In addition, Trovato’s commitment to collaborative practice and interprofessional education has helped the School of Pharmacy expand its practice sites beyond the city of Baltimore. He not only worked to establish a relationship between the school and the University of Maryland Marlene and Stewart Greenebaum Comprehensive Cancer Center, but he also spearheaded the creation of a new collaborative oncology pharmacy practice site at the University of Maryland Baltimore Washington Medical Center (UM BWMC) in Glen Burnie. He is the principal investigator for the Joint Clinical and Educational Grant, a collaboration between UM BWMC and the School of Pharmacy; chair of the UM BWMC Chemotherapy Subcommittee; and a member of the UM BWMC Pharmacy and Therapeutic Committee.

“In my view, a true leader is someone who is able to bring disparate parties together in a collaborative manner and set a strategic course through consensus. Dr. Trovato has demonstrated this practice in many venues,” Eddington says.

Trovato’s participation in the AACP Academic Leadership Fellows Program began Aug. 1 and will conclude July 31, 2019.

— Malissa Carroll

Malissa CarrollEducation, People, UMB NewsAugust 16, 20180 comments
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Outbreak: Epidemics in a Connected World

‘Outbreak: Epidemics in a Connected World’ at HS/HSL

“Outbreak: Epidemics in a Connected World” is an exhibition created by the Smithsonian’s National Museum of Natural History (NMNH) in Washington, D.C. This three-year exhibition marks the 100th anniversary of the devastating 1918 influenza pandemic. The exhibit, adapted for use by UMB’s Health Sciences and Human Services Library (HS/HSL), will be on display in the library’s Frieda O. Weise Gallery from Aug. 24 to Oct. 14.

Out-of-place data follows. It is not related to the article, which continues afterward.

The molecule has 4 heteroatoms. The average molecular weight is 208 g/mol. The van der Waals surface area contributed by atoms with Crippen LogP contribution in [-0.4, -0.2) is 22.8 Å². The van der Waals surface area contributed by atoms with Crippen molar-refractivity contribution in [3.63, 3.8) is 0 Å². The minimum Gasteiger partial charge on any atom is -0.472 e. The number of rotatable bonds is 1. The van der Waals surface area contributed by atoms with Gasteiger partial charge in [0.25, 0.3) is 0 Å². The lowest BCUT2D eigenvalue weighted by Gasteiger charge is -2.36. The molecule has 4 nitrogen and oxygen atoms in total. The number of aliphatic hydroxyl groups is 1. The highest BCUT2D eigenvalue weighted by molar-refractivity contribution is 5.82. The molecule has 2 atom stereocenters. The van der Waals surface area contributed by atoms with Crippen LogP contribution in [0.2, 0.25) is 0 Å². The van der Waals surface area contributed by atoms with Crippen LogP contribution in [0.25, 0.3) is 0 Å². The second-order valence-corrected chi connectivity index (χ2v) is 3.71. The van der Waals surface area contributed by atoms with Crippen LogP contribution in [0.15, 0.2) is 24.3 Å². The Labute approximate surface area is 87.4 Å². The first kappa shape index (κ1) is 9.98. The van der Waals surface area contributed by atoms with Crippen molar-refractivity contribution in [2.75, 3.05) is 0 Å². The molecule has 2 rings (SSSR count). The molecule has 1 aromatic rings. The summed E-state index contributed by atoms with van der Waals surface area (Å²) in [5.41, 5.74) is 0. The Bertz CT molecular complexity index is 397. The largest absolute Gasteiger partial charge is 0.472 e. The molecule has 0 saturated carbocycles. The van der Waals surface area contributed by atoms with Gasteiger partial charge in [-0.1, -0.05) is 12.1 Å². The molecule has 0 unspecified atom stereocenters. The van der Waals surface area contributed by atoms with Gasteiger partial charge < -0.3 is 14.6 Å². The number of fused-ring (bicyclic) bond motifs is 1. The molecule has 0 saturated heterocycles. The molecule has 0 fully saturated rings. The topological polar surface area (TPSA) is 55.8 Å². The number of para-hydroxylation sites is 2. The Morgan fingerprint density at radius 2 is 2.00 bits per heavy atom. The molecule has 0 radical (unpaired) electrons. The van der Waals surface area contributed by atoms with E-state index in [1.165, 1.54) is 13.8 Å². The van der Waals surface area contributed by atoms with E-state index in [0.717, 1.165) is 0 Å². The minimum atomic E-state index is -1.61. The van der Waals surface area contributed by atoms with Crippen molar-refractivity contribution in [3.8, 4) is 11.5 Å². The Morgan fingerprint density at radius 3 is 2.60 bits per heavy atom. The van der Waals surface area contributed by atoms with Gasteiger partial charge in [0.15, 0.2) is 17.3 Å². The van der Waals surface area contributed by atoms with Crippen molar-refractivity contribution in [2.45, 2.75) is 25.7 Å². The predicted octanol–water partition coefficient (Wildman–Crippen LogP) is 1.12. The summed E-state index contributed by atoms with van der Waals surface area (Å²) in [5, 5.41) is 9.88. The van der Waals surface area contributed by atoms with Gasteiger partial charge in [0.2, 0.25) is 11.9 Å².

The main message of the exhibit is “One Health,” which is derived from the understanding that human health, animal health, and environmental health are closely connected. “Outbreak: Epidemics in a Connected World” emphasizes the importance of interdisciplinary responses to stop outbreaks — and the impact those outbreaks have on communities.

“Outbreak” examines zoonotic emerging infectious diseases (EIDs) and their pandemic risks in the 21st century. NMNH collaborated with public health institutions to address these questions: Why do pathogens emerge where they do? How do they “spill over” from animals to people? What causes them to amplify and spread quickly? And finally, what can individuals and communities do to prevent the next outbreak?

The “Outbreak” exhibition project is a collaborative effort between the Smithsonian’s National Museum of Natural History and global partners to raise awareness of the human, animal, and environmental factors contributing to infectious disease epidemics.

The 1918 Flu Epidemic and Baltimore: 100 years later

In conjunction with the Smithsonian’s “Outbreak” exhibit, the HS/HSL has created a supplementary exhibit remembering the 1918 flu pandemic. This year marks the 100th anniversary of the pandemic that killed between 50 million and 100 million people worldwide. Baltimore and UMB were not immune to this incredible international natural disaster. This exhibit explains the spread of the disease in Baltimore and at the University while supplying a supporting story to the Smithsonian’s “connected world” message.